A British woman battling extradition to India should ‘face justice’ over an alleged plot to murder her adopted son, his family said yesterday.
Former Heathrow baggage handler Arti Dhir, 55, is accused of arranging the killing of 11-year-old Gopal Sejani to claim up to £150,000 through a life insurance policy.
Together with her husband Kaval Raijada, 30, she is said to have agreed to adopt him before hiring hitmen to attack the orphaned farm-boy.
Former Heathrow baggage handler Arti Dhir, 55, pictured above, is accused of arranging the killing of 11-year-old Gopal Sejani to claim up to £150,000 through a life insurance policy
The adoption process and a passport application for Gopal was almost complete but he was killed before he had a chance to visit his new home.
Court documents allege that Kenyan-born Dhir, who arrived in the UK as a child, paid two insurance premiums totalling £30,000 into a ‘wealth builder’ policy before he died in 2017.
Gopal had been promised a better life in England but never left India after being stabbed to death by two men on motorbikes.
His brother-in-law, Harsukhbhai Kardani, who was married to Gopal’s elder sister, Alpa, was also fatally knifed trying to defend the boy.
The adoption process and a passport application for Gopal, above, was almost complete but he was killed before he had a chance to visit his new home
In a village near Malia, in the Gujarat region of India, Mrs Kardani yesterday told how she brought Gopal up as her own son after their father died and their mother abandoned them.
The 35-year-old said the family was approached by a middle-man on behalf of Dhir who offered to take Gopal out of poverty.
Through a translator, she explained: ‘He asked us if we want [to listen to] an adoption proposal. We were hesitant and were not willing… He told us that Arti Dhir from London wants to adopt a boy and for that they had placed advertisements in the newspapers but couldn’t get any one.
In a village near Malia, in the Gujarat region of India, Mrs Kardani yesterday told how she brought Gopal up as her own son after their father died and their mother abandoned them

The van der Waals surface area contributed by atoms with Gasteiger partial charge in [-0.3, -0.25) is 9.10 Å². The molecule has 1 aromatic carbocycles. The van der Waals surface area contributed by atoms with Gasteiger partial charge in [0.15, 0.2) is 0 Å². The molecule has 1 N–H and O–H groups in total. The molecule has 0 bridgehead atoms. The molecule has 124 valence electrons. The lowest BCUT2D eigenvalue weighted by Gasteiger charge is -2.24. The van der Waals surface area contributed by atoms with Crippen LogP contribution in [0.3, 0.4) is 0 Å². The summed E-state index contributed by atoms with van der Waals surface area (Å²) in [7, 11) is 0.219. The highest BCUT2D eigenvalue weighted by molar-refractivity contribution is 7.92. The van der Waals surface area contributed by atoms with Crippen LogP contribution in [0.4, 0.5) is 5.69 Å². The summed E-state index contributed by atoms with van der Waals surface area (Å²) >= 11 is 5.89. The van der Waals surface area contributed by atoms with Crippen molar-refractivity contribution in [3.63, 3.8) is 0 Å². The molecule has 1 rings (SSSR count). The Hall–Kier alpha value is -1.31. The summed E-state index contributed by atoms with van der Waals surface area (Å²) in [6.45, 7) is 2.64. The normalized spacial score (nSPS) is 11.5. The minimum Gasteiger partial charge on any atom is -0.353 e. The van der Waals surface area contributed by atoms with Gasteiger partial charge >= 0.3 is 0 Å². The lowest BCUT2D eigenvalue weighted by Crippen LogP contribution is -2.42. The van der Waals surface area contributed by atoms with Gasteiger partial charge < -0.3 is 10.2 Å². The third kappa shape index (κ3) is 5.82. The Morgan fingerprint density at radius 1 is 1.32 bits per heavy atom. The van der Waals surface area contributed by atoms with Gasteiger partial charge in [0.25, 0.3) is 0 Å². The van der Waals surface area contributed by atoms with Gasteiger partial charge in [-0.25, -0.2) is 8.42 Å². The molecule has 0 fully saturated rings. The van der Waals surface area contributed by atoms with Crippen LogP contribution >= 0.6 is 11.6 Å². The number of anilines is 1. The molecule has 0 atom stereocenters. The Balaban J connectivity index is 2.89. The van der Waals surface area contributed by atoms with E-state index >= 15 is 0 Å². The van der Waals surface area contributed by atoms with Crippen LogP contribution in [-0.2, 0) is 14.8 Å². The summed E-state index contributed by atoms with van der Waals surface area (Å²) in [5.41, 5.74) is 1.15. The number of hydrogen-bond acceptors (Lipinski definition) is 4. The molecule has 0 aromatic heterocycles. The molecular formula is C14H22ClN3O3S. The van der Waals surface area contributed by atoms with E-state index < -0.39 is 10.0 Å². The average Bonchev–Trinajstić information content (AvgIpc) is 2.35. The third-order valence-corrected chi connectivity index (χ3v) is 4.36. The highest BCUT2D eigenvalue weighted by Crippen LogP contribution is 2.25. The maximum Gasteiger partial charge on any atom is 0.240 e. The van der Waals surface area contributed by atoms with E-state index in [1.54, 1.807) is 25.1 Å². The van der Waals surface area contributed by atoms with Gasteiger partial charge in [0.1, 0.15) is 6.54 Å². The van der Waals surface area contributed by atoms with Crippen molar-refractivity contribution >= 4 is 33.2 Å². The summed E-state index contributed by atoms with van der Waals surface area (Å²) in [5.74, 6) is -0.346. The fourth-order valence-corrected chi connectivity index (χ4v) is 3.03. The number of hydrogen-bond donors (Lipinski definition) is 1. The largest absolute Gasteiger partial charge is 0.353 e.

‘He said that since you people are poor, it is better that Gopal goes. If your boy [Gopal] moves to the UK, it would be nice for you and him.
‘We didn’t expect any money or monetary benefits from them. All we expected was that Gopal gets a good life. We are poor and do labour work to survive daily ordeals.’
In February 2017, Gopal and Mr Kardani had been to sign some of the paperwork when they were ambushed.
A motorbike carrying two men pulled up alongside the car, where one said: ‘Let us kidnap the boy and we may find something of value,’ according to court documents.
Gopal was dragged from the car before being stabbed in the stomach. Mr Kardani was killed trying to save him.
Dhir and Raijada, of Hanwell, west London, are currently fighting extradition requests from India to face trial in the country.
They each face six charges including conspiracy to murder and kidnapping. The pair deny the allegations and have not been charged in the UK.
In July, they won their latest attempt to remain in Britain after a judge ruled that, if convicted of two murders in India, the couple would face life sentences without the prospect of parole – breaching their human rights.
Gopal, pictured right, was dragged from the car before being stabbed in the stomach. Mr Kardani, left, was killed trying to save him
Sitting at Westminster magistrates’ court, senior district judge Emma Arbuthnot found that Gopal was ‘unaccountably’ targeted by the murderers.
But, in rejecting India’s extradition request, Mrs Arbuthnot said the possible sentence faced by the suspect would be ‘inhuman and degrading’.
Reacting to the decision, Mrs Kardani said: ‘The UK Government must send them back to Gujarat, India. We have lost two lives. How do we go on in life? They must be brought to justice… I took care of Gopal since he was in cradle and he was two years old. Gopal was just like my own son. The Gujarat police have done a good job… The UK Government should look at poor people like us and I hope [they] understand what we are going through.’
Court documents allege that Kenyan-born Dhir, who arrived in the UK as a child, paid two insurance premiums totalling £30,000 into a ‘wealth builder’ policy before he died in 2017. She is pictured leaving a west London gym with her face covered
Yesterday Dhir and Raijada made every effort to maintain a low profile as they emerged separately from their flat with their faces covered by scarves.
The couple were first arrested in London in June 2017 shortly after Dhir was named by Interpol as one of Britain’s ‘most wanted’.
A first extradition hearing took place in January, with further hearings in June and July.
The Indian government has appealed the decision not to grant extradition and a further hearing is set for January.
Supt Saurab Singh of Junagadh Police in Gujarat said: ‘Dhir and Raijada are accused of a criminal conspiracy to kidnap a young boy of 11 years.’
He said the allegation was they had ‘taken an insurance policy in his name, kidnapped him and got him murdered’.
Four men have been arrested in India for their alleged involvement.